Tom Neenan's girlfriend Hannah has gone missing, leaving him with just one profound, and profoundly confusing, final text - 'It's Always Infinity'. He, as any good writer would, has taken this traumatic experience as an opportunity to write a thought provoking and hopefully award-winning devised piece telling his story. Sorry... telling Hannah's story.
The Old Fire Station wasn't packed but after a sharp and gag-heavy opening third, those in attendance were more than willing to buy in to Neenan's new persona. The onslaught of jokes was aided by the show's main narrative device - the projection of Neenan's phone onto the screen behind him, which over the course of the hour provided both immediate sight and sound gags, and some entirely worth-it slow burners. As the show progressed, it was the odder tangents that won the best responses; an angry social-media stalking, Skyfall DVD-related episode, and an impression of Hannah's best friend Abigail which resembled (intentionally I hope) Reeves and Mortimer's The Stotts, were enough to get an initially timid audience howling with laughter.
A lone criticism would be that there were moments where I was unsure how far we were meant to suspend our disbelief - sometimes a joke wouldn't quite land and you weren't sure which Tom you were withholding laughter from. Though, given that the persona adopted is an inherently unfunny and un-self-aware man, Neenan was able to have his cake and eat it and used any gags that fell flat to his advantage, making his character appear even more desperate for approval.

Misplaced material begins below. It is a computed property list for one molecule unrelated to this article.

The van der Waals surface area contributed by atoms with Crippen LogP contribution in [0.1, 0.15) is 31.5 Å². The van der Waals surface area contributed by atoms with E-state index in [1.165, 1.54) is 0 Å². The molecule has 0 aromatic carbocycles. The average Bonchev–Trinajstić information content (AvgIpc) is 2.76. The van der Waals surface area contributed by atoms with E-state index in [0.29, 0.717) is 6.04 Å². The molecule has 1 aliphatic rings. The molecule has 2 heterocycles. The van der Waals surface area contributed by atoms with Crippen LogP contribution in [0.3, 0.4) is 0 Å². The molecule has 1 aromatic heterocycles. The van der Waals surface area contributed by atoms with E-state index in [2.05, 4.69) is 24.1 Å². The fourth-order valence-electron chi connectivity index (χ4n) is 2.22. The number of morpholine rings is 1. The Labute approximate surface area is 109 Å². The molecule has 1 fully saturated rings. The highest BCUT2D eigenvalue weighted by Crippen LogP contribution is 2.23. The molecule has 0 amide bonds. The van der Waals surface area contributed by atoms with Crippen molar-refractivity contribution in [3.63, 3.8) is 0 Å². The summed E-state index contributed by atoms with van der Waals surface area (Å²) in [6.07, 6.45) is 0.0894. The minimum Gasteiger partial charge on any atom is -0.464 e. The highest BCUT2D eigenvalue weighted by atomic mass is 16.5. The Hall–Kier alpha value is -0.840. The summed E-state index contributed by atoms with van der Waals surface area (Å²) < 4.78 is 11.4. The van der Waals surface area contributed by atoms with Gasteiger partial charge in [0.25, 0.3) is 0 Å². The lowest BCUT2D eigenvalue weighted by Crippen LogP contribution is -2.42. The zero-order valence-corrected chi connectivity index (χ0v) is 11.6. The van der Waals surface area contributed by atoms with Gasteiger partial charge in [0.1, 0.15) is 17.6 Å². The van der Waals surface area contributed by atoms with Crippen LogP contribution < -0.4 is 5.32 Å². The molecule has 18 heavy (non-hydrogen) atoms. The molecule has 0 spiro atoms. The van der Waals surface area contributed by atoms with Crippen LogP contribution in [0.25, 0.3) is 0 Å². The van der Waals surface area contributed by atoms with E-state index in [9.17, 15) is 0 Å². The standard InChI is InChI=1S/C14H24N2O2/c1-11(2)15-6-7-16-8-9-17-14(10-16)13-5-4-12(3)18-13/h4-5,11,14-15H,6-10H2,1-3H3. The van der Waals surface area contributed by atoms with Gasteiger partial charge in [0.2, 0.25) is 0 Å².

It's Always Infinity is a damning satire of your best mate's 'woke' boyfriend who she inexplicably continues to see against your better judgement - a man who is very proud to call himself a male feminist despite his mansplaining habit and obvious contempt for women. What made the hour especially successful is that it teeters on the edge of darkness; Neenan's self-obsessed and dangerously entitled on-stage persona seems to be a couple of rejections away from doing something awful. In a show that seemed to actively avoid subtlety at times, it was nuanced in its exploration of this kind of masculinity - in a situation true to reality, his transition from simpering nice-guy to borderline sociopath was seamless and almost went unnoticed.